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Public Transport

Public transport - such as trains, light rail and buses - connect people with places. Using public transport enables people to fit a little more activity into their daily life by walking or cycling to stations and bus stops. It also limits the socially and environmentally negative impacts of car use.

To encourage increased public transport use and thus incidental physical activity, services need to be accessible and reliable, and host environments safe and connective. Planning of public transport services and facilities (such as location of stops and transit-supportive activities) should be considered in conjunction with land use plans and new development projects. This requires consultation between planners, engineers and public transport service providers.

Design objectives

  • To establish and promote clear and direct walking routes to public transport stops.
  • To provide attractive, safe and convenient public transport facilities, environments and services for users.

Design considerations

  • Make public transport an easy option, by planning at either end of the journey clearly signed, well-lit and direct routes for people walking and cycling to public transport stops. Be pro-active in creating routes that are safe (in terms of both road and personal safety) and attractive to a range of potential users. Bus stops should ideally be located within easy walking distance from most homes.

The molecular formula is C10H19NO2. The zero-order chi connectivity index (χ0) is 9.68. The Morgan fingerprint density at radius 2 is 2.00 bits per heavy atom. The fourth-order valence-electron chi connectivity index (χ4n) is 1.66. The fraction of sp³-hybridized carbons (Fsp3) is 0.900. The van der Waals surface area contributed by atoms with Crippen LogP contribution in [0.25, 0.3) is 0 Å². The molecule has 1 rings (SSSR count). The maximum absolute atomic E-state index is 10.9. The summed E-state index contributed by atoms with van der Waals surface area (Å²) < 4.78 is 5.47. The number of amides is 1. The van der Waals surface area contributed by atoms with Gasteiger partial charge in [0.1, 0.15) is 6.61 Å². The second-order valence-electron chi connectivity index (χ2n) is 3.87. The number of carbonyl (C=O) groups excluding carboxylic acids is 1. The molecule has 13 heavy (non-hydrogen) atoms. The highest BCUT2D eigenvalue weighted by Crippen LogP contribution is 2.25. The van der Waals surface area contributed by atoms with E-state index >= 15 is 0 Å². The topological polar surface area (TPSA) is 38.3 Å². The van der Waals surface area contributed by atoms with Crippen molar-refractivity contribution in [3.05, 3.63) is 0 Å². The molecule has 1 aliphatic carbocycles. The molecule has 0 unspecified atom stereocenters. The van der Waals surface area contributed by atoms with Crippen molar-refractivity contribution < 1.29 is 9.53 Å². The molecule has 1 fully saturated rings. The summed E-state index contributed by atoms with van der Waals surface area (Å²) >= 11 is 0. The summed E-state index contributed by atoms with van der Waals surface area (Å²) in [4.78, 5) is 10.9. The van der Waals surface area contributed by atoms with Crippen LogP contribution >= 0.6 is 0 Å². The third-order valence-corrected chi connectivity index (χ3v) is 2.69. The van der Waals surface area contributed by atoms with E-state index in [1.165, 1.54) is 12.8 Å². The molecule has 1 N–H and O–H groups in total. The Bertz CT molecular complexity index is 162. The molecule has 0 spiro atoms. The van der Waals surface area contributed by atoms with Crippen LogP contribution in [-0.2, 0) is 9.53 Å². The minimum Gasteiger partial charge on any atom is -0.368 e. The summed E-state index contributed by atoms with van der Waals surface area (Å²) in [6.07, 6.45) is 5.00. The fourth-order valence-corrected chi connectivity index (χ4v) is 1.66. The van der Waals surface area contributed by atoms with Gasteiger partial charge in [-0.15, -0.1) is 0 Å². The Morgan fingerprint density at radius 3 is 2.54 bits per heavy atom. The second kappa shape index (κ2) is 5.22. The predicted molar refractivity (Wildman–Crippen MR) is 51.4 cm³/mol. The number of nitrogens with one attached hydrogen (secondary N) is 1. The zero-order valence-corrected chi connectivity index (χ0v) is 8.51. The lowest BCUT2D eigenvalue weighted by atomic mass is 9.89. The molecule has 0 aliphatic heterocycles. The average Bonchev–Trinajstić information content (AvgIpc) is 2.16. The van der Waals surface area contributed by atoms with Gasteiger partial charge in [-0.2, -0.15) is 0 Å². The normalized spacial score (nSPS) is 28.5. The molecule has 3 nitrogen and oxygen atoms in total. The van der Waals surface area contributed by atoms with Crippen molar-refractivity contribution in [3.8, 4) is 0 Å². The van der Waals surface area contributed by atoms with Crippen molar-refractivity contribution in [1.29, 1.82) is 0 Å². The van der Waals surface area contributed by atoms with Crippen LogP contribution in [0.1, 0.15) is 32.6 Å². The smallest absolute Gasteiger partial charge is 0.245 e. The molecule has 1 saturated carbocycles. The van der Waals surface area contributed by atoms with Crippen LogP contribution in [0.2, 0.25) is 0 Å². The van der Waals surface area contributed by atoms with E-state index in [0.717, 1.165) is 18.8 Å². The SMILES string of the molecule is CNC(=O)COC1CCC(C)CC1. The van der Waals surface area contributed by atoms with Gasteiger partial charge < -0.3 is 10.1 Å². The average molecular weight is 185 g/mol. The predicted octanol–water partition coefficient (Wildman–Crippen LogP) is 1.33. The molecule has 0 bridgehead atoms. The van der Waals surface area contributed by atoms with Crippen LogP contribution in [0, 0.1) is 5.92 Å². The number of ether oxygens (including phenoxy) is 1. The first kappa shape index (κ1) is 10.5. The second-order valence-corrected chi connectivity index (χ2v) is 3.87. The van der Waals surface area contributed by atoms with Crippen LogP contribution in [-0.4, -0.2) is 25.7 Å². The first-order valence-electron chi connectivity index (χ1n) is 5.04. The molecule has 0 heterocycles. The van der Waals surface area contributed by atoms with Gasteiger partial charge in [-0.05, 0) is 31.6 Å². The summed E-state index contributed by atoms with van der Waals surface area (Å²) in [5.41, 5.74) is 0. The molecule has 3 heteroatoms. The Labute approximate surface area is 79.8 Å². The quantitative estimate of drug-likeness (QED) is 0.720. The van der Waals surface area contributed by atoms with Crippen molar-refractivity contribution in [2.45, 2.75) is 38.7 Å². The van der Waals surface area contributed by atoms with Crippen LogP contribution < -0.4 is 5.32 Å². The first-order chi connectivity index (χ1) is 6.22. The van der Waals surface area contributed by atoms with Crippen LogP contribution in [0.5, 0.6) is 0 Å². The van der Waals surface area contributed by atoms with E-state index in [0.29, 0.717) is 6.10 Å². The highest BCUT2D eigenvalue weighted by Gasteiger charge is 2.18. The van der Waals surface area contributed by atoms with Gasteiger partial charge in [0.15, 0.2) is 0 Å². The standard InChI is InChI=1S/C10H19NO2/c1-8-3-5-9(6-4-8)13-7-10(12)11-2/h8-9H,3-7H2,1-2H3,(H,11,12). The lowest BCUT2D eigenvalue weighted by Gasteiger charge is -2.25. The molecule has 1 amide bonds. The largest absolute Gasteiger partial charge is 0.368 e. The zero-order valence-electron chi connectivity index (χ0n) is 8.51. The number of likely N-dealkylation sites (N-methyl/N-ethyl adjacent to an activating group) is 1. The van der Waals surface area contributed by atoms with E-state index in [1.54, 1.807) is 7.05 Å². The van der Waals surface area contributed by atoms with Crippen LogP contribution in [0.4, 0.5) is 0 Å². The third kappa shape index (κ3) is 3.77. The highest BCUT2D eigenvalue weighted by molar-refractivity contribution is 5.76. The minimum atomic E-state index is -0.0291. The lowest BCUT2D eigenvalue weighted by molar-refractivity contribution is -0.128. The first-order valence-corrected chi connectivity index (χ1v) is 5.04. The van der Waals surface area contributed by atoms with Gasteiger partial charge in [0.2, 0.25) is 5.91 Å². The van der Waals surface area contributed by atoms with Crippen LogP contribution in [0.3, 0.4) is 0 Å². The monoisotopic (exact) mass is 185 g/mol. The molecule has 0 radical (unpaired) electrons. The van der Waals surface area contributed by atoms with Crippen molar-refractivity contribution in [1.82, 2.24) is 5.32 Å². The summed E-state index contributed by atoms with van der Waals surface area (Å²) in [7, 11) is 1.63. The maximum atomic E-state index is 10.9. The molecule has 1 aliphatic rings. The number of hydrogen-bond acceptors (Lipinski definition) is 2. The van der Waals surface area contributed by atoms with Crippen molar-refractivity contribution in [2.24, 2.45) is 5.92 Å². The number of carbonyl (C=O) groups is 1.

• Design of roads within key strategic corridors and centres so that they assign a high priority to public transport.
  • Locate active land uses such as corner shops near public transport stops (and vice versa), and ensure stops and access routes are clearly visible from surrounding development.
  • Major public transport facilities (such as bus/rail interchanges) and even local facilities can be integrated into retail and commercial developments to form a viable and convenient mixed-use, after-hours precinct. Concentrate the highest appropriate densities of housing, employment, services and public facilites in centres within an acceptable walking distance (400 metres for bus, 800 metres for train) of major public transport nodes, such as rail stations and high frequency bus routes. 
  • Providing secure bicycle parking at public transport facilities can help make cycling more convenient.
  • Public transport stops should ideally have attractive, safe, well-lit , clean and comfortable waiting areas with adequate amounts of seating and shelter, as well as information on available services.
  • Provide access for all users, including older people and people with disabilities. This requires consideration of gradients and ramps, kerb heights, tactile tiling and signage.
  • Adopt development controls that limit car parking in locations that are accessible by public transport.
  • Provide public transport as early as possible in the land development process, to encourage use, and deter the developmnet of car-dependent communities

Key references

Additional resources

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